Monday, November 30, 2015

I stacked these on top of my scanner, so no scans today.

Well, they weren't going to fit in my scanner anyway. And, I have yet to start reading any of these. But, Hastings had their used graphic novels for $2.99, and I picked up this little pile. Spider-Man: Am I an Avenger? is probably, oddly, the one I'm most looking forward to reading. I had the 1990's John Byrne/Paul Ryan issues, but haven't read them in a dog's age. Same for some chunks of Avengers: Legion of the Unliving, although it's fun to try and figure out who was or wasn't dead at the time. The 90's Iron Man/War Machine/Force Works crossover Hands of the Mandarin; I know I read the Iron Man issues at the time, maybe picked the Force Works issues out of the quarter bins later, but never read it all in one sitting.

Indestructible Hulk: Gods and Monster is from Mark Waid's all-too-brief Marvel Now run; so this is like three versions ago. (Some of the post-Waid stuff was rough, then the Doc Green stuff, Secret Wars nonsense, and most recently the Amadeus Cho Hulk.) Still, this little hardback has Walt Simonson art for a Thor guest-spot! And Daredevil guest-stars...which I think was reprinted in a DD trade I just bought, but whatever. Nick Fury vs. S.H.I.E.L.D. features the first fall of the spy organization, and perfectly fine Paul Neary art--but goes with a Bill Sienkiewicz cover instead of a Steranko one! I love the Sienkiewicz one, but that almost seems sacrilegious.

Lastly, we have one of Marvel's many, many attempts at making the Inhumans happen: again from the 90's, the Fantastic Four crossover Atlantis Rising. All I know about this one is that there was a "Collector's Preview for the crossover, which even at the time seemed mighty optimistic: FF was not doing well at the time, Namor's book would be cancelled during the crossover with issue #62, and I don't think Fantastic Force has ever sold decent numbers, although Marvel keeps trying. List price was $39.99 for that one, which also seems optimistic.

I'm almost done with my Christmas shopping to boot, although that probably just means I'll buy more stuff between now and then. We'll see...
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Thursday, November 26, 2015

80-Page Thursdays: Vertigo Quarterly CMYK #1!

Give thanks, it's a new 80-Page Thursday entry! From 2014, Vertigo Quarterly CMYK #1 ("Cyan") with stories by Shaun Simon, Amy Chu, Fabio Moon, Robert Rodi, and more; and art by Jock, Ana Koehler, Martin Morazzo, Alitha Martinez, and more.

While Vertigo had in recent years had other 80-page specials named for classic DC series like The Unexpected and Strange Adventures, Cyan was the first of four anthologies featuring stories tied together by a color. In this case, blue. Some of the stories are more tied to, or the art more defined by, blue than others; but that does open up the book to murder mysteries, steampunk activists, and sci-fi drug addicts.

None of the stories rocked my world or anything, but nothing was absolutely terrible either. The lead story, "Serial Artist" was a fun murder story, followed by "918," in which a drug addict doesn't find the destination he intended. "Blue Sundae" has a pair of ice-cream men versus "some sort of demon dog," which is just odd. In "So Blue" an aging pop-star plots against her up-and-coming rival, and in "Much Ado About Nothing" an anti-terrorism codebreaker is present for the accidental unlocking of the universe's numbers.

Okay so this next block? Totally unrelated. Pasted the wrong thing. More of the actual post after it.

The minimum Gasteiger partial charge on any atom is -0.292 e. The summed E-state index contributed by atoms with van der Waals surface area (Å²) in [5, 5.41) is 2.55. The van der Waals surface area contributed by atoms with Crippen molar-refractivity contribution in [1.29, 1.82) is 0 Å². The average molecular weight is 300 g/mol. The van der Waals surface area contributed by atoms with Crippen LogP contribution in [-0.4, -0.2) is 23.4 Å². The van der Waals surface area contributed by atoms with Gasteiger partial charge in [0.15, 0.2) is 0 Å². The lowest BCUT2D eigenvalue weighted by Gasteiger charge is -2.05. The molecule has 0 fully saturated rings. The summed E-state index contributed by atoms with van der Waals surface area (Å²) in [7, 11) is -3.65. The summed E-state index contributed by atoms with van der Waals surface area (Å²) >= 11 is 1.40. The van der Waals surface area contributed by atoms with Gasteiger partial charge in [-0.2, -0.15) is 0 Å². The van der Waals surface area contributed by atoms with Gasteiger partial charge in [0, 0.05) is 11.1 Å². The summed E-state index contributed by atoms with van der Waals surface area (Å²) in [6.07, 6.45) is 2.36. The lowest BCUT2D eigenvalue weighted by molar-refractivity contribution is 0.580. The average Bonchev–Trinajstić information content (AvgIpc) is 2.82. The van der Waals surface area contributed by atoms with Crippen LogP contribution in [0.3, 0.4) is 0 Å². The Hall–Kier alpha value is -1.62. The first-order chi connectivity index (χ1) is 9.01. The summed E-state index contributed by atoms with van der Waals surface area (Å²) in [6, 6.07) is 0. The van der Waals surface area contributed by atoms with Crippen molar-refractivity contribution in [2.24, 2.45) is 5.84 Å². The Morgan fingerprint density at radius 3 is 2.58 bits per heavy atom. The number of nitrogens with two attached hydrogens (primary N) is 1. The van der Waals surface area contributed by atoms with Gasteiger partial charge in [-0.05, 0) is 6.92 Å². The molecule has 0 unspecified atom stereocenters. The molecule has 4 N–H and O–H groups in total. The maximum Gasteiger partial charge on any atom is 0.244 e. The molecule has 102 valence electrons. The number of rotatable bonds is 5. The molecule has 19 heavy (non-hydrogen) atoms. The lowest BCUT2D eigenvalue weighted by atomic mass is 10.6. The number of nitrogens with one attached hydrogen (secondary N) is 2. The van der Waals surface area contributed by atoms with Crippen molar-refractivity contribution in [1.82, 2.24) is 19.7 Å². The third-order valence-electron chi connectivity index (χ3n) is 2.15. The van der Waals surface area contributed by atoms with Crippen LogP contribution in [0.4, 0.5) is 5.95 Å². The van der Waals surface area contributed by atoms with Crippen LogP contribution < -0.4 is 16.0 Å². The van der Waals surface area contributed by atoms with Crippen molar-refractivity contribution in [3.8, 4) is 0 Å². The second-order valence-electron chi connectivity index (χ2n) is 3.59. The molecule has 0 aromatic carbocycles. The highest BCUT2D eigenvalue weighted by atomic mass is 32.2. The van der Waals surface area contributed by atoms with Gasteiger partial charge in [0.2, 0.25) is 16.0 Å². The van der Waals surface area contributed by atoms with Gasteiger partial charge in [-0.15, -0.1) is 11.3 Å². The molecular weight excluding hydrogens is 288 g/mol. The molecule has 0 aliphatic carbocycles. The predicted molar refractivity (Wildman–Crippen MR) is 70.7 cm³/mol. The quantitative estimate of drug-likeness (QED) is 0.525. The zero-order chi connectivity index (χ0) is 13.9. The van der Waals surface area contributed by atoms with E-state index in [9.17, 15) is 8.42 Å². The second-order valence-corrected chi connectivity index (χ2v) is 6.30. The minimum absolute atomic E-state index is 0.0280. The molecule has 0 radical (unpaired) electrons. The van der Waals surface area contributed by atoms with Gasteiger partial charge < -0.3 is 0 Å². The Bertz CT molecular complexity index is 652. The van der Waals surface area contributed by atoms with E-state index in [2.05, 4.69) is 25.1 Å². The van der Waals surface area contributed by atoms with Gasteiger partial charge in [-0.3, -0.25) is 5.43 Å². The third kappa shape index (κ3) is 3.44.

"Rebolt" is a steampunk anti-coal, anti-corporate story; and "Madame Bluebeard" tells the story of a beard for closeted actors in the fifties who lives up to her nickname. "Once Upon the End of Time..." was a post-apocalyptic love story; and "Breaking News of the Wonders the Future Holds" a short about two artists wondering about vases after their art gallery is closed. That last one is stronger than I make it sound; but the latter half of this book mostly wouldn't be out of place in a classic DC anthology. (Well, the subtext of "Madame Bluebeard" might've been a tough sell, but still.) "Cyan" is a little pretentious of a title, for a batch of shorts, but not unreadable.

I picked up this one, two other new 80-pagers (no points for guessing!) and seven other books; during a "Deal of the Day" sale from Hastings: ninety-nine cents an issue! More like two bucks with shipping, but still. $70-some worth of books for $23 shipped!
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Wednesday, November 25, 2015


I have been tempted, more than once, to buy another bootleg "loose" Deadpool figure from overseas, so I have a "stunt" Pool. A spare that I can swap heads on, maybe take the harness on and off of, and so forth. I don't think that harness is removeable without cutting it off, and I haven't wanted to do that...yet.

Likewise, I had an idea for a practical effect for fire for the last panel, that failed miserably. Suffice to say, Kurt sets Pool on fire, 'kay?
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Tuesday, November 24, 2015

With a name like 'Vampre,' you shouldn't be surprised by this turn of events.

Sometimes you buy a comic for the cover, or in this case covers: one from Mike Mignola, and a flip-cover from Gene Colan, for 1995's the Death of Lady Vampre #1, created and written by Bruce Schoengood, pencils by Dave Gutierrez, inks by M.A. Moussa.